Sports editor Jim Rossow''s breakdown of Illinois'' remaining regular season games:
Illinois, like a lot of Big Ten teams, is finished with nonconference play. Here''s what we know about the Big Ten in advance of Wednesday''s league openers, courtesy sports editor Jim Rossow:
CHAMPAIGN – Backcourt? Nope. Frontcourt? No way. Bench? Not a chance.
Homer Drew was struggling to find an advantage – any advantage – in his Valparaiso team''s Sunday meeting with Illinois.
CHAMPAIGN – It''s a tribute to Bruce Weber''s program that it continues to act like a No. 1 team when there''s every excuse not to.
Campus is deserted, TV cameras are turned off and the current stretch of the schedule is hard on both eyes and RPIs. The coach isn''t as concerned with Longwood and Northwestern State as he is with Complacency State and Bored U.
Floyd Keith, executive director of the Black Coaches Association, will wait to evaluate Illinois'' hiring process until after the university submits its report.
His immediate reaction to Ron Zook''s hiring was disappointment.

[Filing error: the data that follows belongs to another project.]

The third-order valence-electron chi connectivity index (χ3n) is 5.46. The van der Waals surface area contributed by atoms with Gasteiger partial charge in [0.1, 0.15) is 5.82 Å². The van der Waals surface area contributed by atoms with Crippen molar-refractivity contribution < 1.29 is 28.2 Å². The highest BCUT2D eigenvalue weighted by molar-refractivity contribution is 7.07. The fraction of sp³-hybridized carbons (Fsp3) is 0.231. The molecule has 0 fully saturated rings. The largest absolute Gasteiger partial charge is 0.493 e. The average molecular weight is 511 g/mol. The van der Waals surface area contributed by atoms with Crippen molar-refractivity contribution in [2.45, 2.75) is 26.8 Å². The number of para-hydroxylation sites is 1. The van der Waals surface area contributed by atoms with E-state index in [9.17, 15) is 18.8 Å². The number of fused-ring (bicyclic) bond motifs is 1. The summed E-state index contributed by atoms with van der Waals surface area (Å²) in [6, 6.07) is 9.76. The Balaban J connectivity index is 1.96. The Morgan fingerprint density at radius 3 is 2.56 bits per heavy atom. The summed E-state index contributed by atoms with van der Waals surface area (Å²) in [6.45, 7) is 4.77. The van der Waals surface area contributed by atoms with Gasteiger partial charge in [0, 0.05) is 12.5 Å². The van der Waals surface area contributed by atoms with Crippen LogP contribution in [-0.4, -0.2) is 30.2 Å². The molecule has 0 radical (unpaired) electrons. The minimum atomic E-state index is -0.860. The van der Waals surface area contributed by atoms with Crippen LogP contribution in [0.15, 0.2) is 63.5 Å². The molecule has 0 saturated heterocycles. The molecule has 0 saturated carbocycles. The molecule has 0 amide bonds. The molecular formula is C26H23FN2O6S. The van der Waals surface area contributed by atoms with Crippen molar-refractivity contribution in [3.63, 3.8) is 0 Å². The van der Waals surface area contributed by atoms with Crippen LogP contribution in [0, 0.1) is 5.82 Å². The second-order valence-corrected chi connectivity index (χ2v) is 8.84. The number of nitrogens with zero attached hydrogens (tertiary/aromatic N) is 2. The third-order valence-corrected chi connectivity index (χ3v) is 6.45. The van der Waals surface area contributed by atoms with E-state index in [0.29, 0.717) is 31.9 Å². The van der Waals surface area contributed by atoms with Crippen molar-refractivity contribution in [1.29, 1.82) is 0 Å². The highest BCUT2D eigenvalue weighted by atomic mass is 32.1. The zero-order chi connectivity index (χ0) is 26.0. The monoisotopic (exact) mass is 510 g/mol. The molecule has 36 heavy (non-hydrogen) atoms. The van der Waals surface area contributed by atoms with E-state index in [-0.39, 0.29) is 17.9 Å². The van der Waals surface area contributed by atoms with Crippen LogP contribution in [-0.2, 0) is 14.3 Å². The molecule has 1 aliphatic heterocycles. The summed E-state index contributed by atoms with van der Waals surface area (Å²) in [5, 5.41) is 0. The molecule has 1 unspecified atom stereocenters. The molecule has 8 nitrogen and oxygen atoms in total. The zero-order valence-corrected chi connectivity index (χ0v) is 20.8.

Sorry about the commotion, Coach. It''s just that a lot of folks are glad to see you. - - You offer football hope, which was last spotted leaving town a few days after the 2002 Sugar Bowl.
We''re told you can recruit, that you''re a bundle of energy and you''re good on water skis. The great news is, if you turn Illinois into a consistent winner, someone might rent you Clinton Lake so you can slalom at your own convenience.
CHAMPAIGN – Ask anyone on the only other Illinois team to knock off No. 1, and they''re quick to admit that what happened in the days after the upset was just as memorable as the day of it.
"We lost," said Rob Judson, a guard on Lou Henson''s 1979 Illini.
CHAMPAIGN – The word is Big Ten basketball is bad.
If you believe what''s been written and said, you''d think most of the league''s players wear dark socks and tight shorts and have trouble dribbling left-handed.
CHAMPAIGN – Dee Brown shuffled the tape recorders at the press podium, lined them up until he had them just so.
Then he picked out one – a sleek black number that looked like an undersized cellphone – and went into his act.
In between bites of steak and ribs at a crowded Texas Roadhouse on Sunday night, Illinois soccer players kept hearing "congratulations" and "good luck" from customers shuffling by their tables.
It was much easier on the ears than what the Illini heard a few hours earlier at Texas A&M''s soccer field.